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Posted By Topic: aerial clearances

Mar 31 2018 14:03

Hi customer has one insulator on point of entry about to fall off .
customer has had the line company remove the pole fuse removed and i have refixed the insulators into sound timber . on tensioning up the aerial connectors the max height i can get is 3.7 meters.They were lower than that to start with . Table 3.8 gives clearances of 3.0m for areas not used by vehicles . And 4.6 for areas used by vehicles. This aerial connection is for a barn in a rural address, it crosses a grazing paddock, so primarily not for vehicles .... but a tractor could quite conceiveably drive under.
OK or not ?

Mar 31 2018 14:18

The table in 3000 for aerial clearances assumes a public road in which the maximum height of any vehicle is 4.3 metres plus a margin to allow for wind or temperature sag.

In the farm area you are considering the maximum height that could in some circumstances e.g. a tractor with hay bale lifter could exceed 4.3 metres, hence the minimum aerial height becomes whatever the naximum height vehicle that could go under the line plus a margin to allow for wind or temperature sag.

Apr 02 2018 08:00

here there is often confussion with clearance of over head conductors. AS/NZS 3000 has its own clearance but ECP 34 also has listed clearances but quite different. The Regulations refer to the ECP 34 os clearances required. So would this not be the document used as the regs out weigh the standards

Apr 02 2018 09:50

Yes ESR 17 cites ECP 34 for maintaining safe distances from electric lines (also ESR 70 for inspecting HV). And yes ECP 34 includes minimum height of "service mains"; but that term is now out-of date, and important to realise that ESR 17 does NOT cite the ECP for mains of installations.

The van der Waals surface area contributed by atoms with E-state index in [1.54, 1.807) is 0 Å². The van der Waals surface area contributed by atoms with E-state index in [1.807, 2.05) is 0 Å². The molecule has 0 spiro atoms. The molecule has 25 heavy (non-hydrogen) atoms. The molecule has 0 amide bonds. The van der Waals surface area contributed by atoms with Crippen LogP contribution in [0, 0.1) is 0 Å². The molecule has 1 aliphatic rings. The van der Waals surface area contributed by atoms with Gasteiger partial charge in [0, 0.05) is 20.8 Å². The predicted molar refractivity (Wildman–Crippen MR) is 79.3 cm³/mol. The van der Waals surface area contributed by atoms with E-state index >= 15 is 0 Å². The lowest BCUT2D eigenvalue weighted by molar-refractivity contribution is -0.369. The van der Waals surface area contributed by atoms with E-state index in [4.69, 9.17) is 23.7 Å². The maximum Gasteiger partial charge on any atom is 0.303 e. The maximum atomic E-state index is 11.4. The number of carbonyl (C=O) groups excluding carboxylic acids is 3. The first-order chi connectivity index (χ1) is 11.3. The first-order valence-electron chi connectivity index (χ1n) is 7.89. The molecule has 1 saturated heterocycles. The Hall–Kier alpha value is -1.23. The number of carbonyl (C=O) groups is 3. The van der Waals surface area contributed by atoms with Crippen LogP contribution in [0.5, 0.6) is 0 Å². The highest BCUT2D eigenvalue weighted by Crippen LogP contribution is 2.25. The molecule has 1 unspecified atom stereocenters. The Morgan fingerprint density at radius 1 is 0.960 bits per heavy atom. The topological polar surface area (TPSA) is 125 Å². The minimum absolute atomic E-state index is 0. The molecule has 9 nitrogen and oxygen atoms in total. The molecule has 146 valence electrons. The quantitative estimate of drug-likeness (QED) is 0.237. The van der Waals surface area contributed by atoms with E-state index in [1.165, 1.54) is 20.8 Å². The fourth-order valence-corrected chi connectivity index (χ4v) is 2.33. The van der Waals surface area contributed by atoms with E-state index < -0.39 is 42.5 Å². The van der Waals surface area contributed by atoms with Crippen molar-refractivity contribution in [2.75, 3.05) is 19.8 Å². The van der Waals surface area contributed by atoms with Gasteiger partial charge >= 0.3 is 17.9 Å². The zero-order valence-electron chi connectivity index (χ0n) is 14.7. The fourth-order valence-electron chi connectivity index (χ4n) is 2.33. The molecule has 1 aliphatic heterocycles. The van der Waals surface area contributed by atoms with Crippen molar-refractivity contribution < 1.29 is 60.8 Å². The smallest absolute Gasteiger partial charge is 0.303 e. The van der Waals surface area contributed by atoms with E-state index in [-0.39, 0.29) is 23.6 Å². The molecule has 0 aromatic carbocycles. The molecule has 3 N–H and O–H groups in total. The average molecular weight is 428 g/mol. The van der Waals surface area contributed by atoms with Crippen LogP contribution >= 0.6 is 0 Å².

The situation here is clearly installation wiring, not lines; which are defined in the Act as being "works. Accordingly "3000" applies (via ESR 59), and ECP 34 does not. It's installation wiring because it is downstream of the point of supply; which will be either the pole fuse (if on-site) or the point where the mains cross the boundary.

Table 3.8 of "3000" does NOT "assume a public road"; in fact clause specifically excludes public roads. Which is entirely logical, because "3000" is about installation wiring - and while there can be installations on public roads they are very unlikely to have any overhead wiring that is part of the installation.

The term "areas used by vehicles" covers driveways etc, where vehicles are likely to be used. It doesn't necessarily apply just because a vehicle might possibly be used there. That becomes a judgement call based on the expectations at time of installation. The open front of a hay-barn would be expected to have vehicles; a closed wall of the same structure in the same paddock could well be considered unlikely to have vehicles. The rule is designed around normal vehicles, not fork-lifts and other vehicles that may have unusual height. Where such equipment is regularly used, obviously the minimum heights could be insufficient.

In addition, the clearances set by Table 3.8 are for new work; whereas these o/h conductors are existing, and presumably were originally installed long ago. Noting that if they were installed at a time when ECP 34 was the appropriate reference (between 1993 and 2010); as the "last span connected to any building" and "in places likely to be used by vehicles" the required height would have been 3.5 m, reducable to 2.7 m for non-vehicle and to 2.5 m if both conductors insulated. So they would have complied.

There is no requirement to raise the conductors. However if use of vehicles, especially tall vehicles, is likely on any regular basis; consideration should be given to either raising and/ or (probably better) re-locating to reduce the chances of contact. Use of a high-visibility warning system could also be considered


Apr 02 2018 17:25

thanks every one for your considerd detailed replies.
I've checked the height of the john deer tractors commonly used by farmers . 2.93 meters seem to be the height .So 3.7 M should be ok.